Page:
The deck took a lot more time than the hull. The shape was more complex, with coaming, cockpit opening, rollers recess and hatches to think about. After laying the strips, I covered the deck with a seal-coat of epoxy, a layer of 200gsm fibreglass, followed by two coats of epoxy.
Prying apart the deck and hull took some effort, but a mallet and a long wedge of wood convinced Jennifer that I was still the one in charge! What amazed me at this point was just how light the kayak was without any forms in it!
After sanding and fibreglassing the insides of both deck and hull, I made carbon fibre hatch recesses using Ross Leidy’s instructions (available at blueheronkayaks.com). I also attempted (and failed) to make a carbon fibre coaming (instructions at oneoceankayaks.com). This was extremely frustrating, as carbon fibre is so dear in Australia. ACT Fibreglass charges $100 per metre! I doubt I will use it again, at that price. In the end, I decided to make a coaming riser from wood strips and a coaming ring from plywood. I covered that with a mix of graphite powder and epoxy. I also had some dramas with my day hatch opening, and ended up having to change my original plans for it. I ended up making a slightly bevelled opening out of wood instead.
The next big step was to join the deck and hull together. Matt kindly came by to help me out – and by the way if you ever build your own kayak having help during this stage is almost essential. Using strapping tape from MagnetMart, some nylon straps and a putty knife, we managed to force the two halves to conform into their final shape. Four strips of fibreglass tape were used to permanently seal the seam, first by rolling epoxy-soaked tape along the inner seams, followed by the outer seams a few days later (extra time to allow the epoxy to cure properly in the cool winter temperatures we were dealing with).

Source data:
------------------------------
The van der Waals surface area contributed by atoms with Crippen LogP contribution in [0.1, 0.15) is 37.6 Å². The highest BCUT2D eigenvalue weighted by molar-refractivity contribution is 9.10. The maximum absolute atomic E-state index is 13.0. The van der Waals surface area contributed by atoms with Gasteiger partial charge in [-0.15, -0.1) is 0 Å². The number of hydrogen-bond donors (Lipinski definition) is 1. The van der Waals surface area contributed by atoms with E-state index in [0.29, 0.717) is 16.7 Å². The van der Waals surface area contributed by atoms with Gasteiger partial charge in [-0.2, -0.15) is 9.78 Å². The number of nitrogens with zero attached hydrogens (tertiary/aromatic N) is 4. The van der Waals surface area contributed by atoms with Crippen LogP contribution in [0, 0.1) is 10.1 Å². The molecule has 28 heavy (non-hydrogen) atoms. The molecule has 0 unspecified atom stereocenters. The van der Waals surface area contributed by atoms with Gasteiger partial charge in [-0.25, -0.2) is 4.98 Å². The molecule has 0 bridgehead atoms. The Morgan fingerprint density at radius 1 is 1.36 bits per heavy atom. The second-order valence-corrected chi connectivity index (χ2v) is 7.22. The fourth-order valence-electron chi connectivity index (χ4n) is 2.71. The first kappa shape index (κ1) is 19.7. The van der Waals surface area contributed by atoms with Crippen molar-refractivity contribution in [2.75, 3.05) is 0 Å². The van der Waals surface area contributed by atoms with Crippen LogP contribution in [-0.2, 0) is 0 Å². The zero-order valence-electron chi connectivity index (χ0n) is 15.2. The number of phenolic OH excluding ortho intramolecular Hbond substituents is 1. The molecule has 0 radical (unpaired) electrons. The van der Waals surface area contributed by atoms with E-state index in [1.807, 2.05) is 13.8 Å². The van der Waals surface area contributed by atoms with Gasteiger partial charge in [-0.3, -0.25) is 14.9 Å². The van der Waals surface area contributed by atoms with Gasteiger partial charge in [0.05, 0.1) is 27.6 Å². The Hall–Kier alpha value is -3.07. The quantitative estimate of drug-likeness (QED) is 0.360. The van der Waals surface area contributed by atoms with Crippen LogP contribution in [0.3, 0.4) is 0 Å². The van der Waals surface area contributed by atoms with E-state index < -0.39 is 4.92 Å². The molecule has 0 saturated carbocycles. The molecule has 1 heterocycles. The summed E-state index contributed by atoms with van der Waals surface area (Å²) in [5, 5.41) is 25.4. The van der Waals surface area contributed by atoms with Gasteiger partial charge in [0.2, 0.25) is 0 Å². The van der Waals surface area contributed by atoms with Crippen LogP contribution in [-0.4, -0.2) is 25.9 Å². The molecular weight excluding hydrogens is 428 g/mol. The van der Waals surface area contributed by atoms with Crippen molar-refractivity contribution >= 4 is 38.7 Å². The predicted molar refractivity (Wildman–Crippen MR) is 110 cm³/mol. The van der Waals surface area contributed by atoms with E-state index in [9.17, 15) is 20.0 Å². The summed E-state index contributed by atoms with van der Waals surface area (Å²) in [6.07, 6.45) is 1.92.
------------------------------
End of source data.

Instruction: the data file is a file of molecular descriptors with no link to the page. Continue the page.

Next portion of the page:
After joining the two halves together next came the long slog of sanding everything smooth. The spots where fibreglass showed through required more epoxy. I added epoxy as needed until I was happy. Hand-built kayaks will never be perfect, however, so I kept this in mind. I ordered my seat from Redfish Kayaks while I was doing all this, since I needed to have it available to calculate the correct placement of my front bulkhead.
The project is in its final stages now. My bulkheads are installed. My seat fits perfectly. I am making footrests from foam and wood (velcroed against a bulkhead). My hatches are done. I’m busy preparing the surface for a clear single-pack varnish (Feast & Watson Spar Marine). It’s surprising the amount of time it takes to prepare the kayak during these final stages. Once I finish with varnish (about 6 coats), I will install my deck lines. I need to have everything finished by Dec 12th, because that is the day I have booked for rolling training!
I would like to thank all the people who have helped and encouraged me on this journey. Lengthy projects like these are major investments in time and effort, and many aren’t completed for lack of support. My wife was incredibly patient and understanding during the build.
Mark Sundin supplied me with Valley hatches. This man deserves an award for having them on my doorstep in Canberra only 4 hours after I received my email invoice!!! Fastest Deliver Ever! Lawrence Geoghegan provided me with excellent advice on a day hatch (sourced from Adelaide Canoe Works). Mick MacRobb supplied me with reflective deck lines and also provided excellent advice. Trevor Costa and Andrew Eddy also provided advice and encouragement. A lot of ideas came through the builder’s forum at blueheronkayaks.com. Thanks also go to everyone in the NSW Sea Kayak Club for making me feel so welcome and at home!
Finally, I want to give a special thanks to Matt Leonard, who loaned me tools and gave me supplies, heaps of help, support and advice throughout the build. Matt, you’re a legend!
If anyone is interested in reading the entire build log, with many more details, dozens of photos and some forum drama, it is available online at the Blue Heron Kayaks forum (my handle is MrGreen).